We often use the word “secular” to distinguish between activities that have no necessary connection to religious faith and those that do. For example, the study of Electrical Engineering is secular activity, and the study of the Bible is religious activity. Although you may pray while shopping, shopping is basically a secular activity. Shopping is secular, and praying is religious or spiritual, but these activities may touch or overlap. In fact, unless you are an automated robot, your religious beliefs or lack of them influence your secular activities and decisions.
Secularism is the view that religious or spiritual considerations should be excluded from civil affairs and public education. To be a pure secularist, you must either believe God does not exist, or that His moral nature is unimportant and His power so modest that He can be safely ignored.
Yet there are a growing number of people in the United States, who believe that secularism is the way we should fulfill the religious freedom guarantees of the U.S. Constitution. In the name of freedom of religion, they insist that we should become a purely secular society that bars religious belief from influencing civil legislation, judicial decisions, and education. Their arguments often replace religious freedom with freedom from religion. They frequently bristle with a specific intolerance for any Biblical form of Christianity. In the last half-century, and especially the last two decades, secularist (or secular humanist) philosophy has made tremendous inroads against the Christian worldview and traditions.
Under the increasingly progressive (liberal) influence of powerful media, educational, government, business, and even church institutions, secularism has quietly beguiled a majority of the American people into pushing religious and spiritual considerations aside in almost every aspect of life in the name of religious freedom, tolerance, and just getting along. What are the consequences of continued secularization? The secularists tell us that secularism is the wave of the future and necessary progress for the peace and prosperity of a modern pluralistic society.
But what if there is a God? Well then, secularists had better hope He is a weak or morally indifferent God. But that would not be the God of Abraham, Isaac, Jacob, and Moses. That would not be the God of the Prophets and Apostles. That would not be the God of divinely inspired Scripture. That would not be the Lord of Hosts, or El-Shaddai (God Almighty). That would not be the God of His eternally begotten and divine Son, Jesus, whom He has made both Savior and Judge.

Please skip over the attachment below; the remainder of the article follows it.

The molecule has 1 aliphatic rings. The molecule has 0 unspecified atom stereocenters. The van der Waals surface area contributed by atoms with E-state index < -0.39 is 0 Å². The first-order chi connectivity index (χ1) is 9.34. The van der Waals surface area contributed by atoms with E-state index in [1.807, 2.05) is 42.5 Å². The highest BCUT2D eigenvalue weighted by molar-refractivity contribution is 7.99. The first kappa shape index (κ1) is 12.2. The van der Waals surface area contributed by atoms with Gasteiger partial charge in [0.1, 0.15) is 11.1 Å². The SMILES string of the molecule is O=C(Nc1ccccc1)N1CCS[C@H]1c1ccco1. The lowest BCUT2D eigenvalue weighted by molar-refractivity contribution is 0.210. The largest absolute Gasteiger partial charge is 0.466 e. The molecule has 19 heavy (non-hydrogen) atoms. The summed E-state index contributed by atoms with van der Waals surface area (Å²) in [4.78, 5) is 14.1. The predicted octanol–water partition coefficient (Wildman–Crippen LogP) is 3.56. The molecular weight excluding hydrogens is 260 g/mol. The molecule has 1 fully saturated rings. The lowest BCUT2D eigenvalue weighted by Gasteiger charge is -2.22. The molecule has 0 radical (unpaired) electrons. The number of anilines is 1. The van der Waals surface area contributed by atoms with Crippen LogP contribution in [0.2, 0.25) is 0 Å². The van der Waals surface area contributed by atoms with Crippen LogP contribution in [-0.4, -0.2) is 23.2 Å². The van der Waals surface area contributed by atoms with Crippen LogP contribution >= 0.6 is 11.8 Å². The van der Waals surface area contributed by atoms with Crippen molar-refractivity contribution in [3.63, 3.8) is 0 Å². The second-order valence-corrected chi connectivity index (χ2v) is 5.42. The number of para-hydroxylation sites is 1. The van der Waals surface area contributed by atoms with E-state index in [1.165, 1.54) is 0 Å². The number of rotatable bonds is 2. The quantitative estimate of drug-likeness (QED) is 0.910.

Let me give a single lesson from Scripture as to whether we should place our trust in secularism or God.
We read in the 14th Chapter of 2 Chronicles that Asa succeeded his father, Abijah, as King of Judah. This was in the year 911 B.C. The second verse of this chapter expresses in a single statement the supreme legacy that can be left by any leader: “And Asa did what was good and right in the eyes of the Lord his God.” The next few verses tell us that Asa destroyed the foreign altars and commanded Judah to seek the Lord. He also built fortified cities. In verse 7, we read Asa’s words: “This land is ours because we have sought the Lord our God. We have sought Him, and He has given us peace on every side.” Asa also kept a large Ready Reserve army of 580,000 men of Judah and Benjamin armed with shields, spears, and bows, who were called “mighty men of valor.”
In 901 B.C, Judah was prospering, but ungodly men and ungodly nations bear a grudge against all righteousness. Zerah, the Ethiopian, came against Judah with an enormous army of one million men. The Ethiopian Army included 300 chariots that Zerah hoped would terrorize the front ranks of Judah’s spearmen and bowmen. The battle lines were drawn at Mareshah in the valley of Zephathah. The odds looked overwhelmingly in favor of the Ethiopians. But here is Asa’s prayer in verse 11:
“And Asa cried to the Lord his God, ‘O God, there is none like you to help between the mighty and the weak. Help us, O Lord our God, for we rely on you and in your name we have come against this multitude. O Lord you are our God; let not man prevail against you.”
In verses 12 and 13, we see God’s quick and astonishing answer to Asa’s prayer of desperation:
“So the Lord defeated the Ethiopians before Asa and before Judah, and the Ethiopians fled. Asa and the people who were with him pursued them as far as Gerat, and the Ethiopians fell until none remained alive, for they were broken before the Lord and his army. The men of Judah carried away very much spoil.”
Chapter 15 deals with Asa’s return, giving us a straight-forward lesson on whether to trust God or secularism: “The Spirit of God came upon Azariah the son of Oded, and he went out to meet Asa and said to him:
“Hear me, Asa, and all Judah and Benjamin: The Lord is with you while you are with him. If you seek him, he will be found by you, but if you forsake him, he will forsake you. For a long time Israel was without the true God, and without a teaching priest, and without law, but when in their distress, they turned to the Lord, the God of Israel, and sought him, he was found by them.”
Azariah also commanded Asa to take courage and not to become weak, for his work would be rewarded. History would reveal Asa’s incredible providential honor. He is listed in the book of Matthew as the ancestor of many noble kings and the ancestor of “Joseph, the husband of Mary, of whom was born Jesus, who is called the Christ.”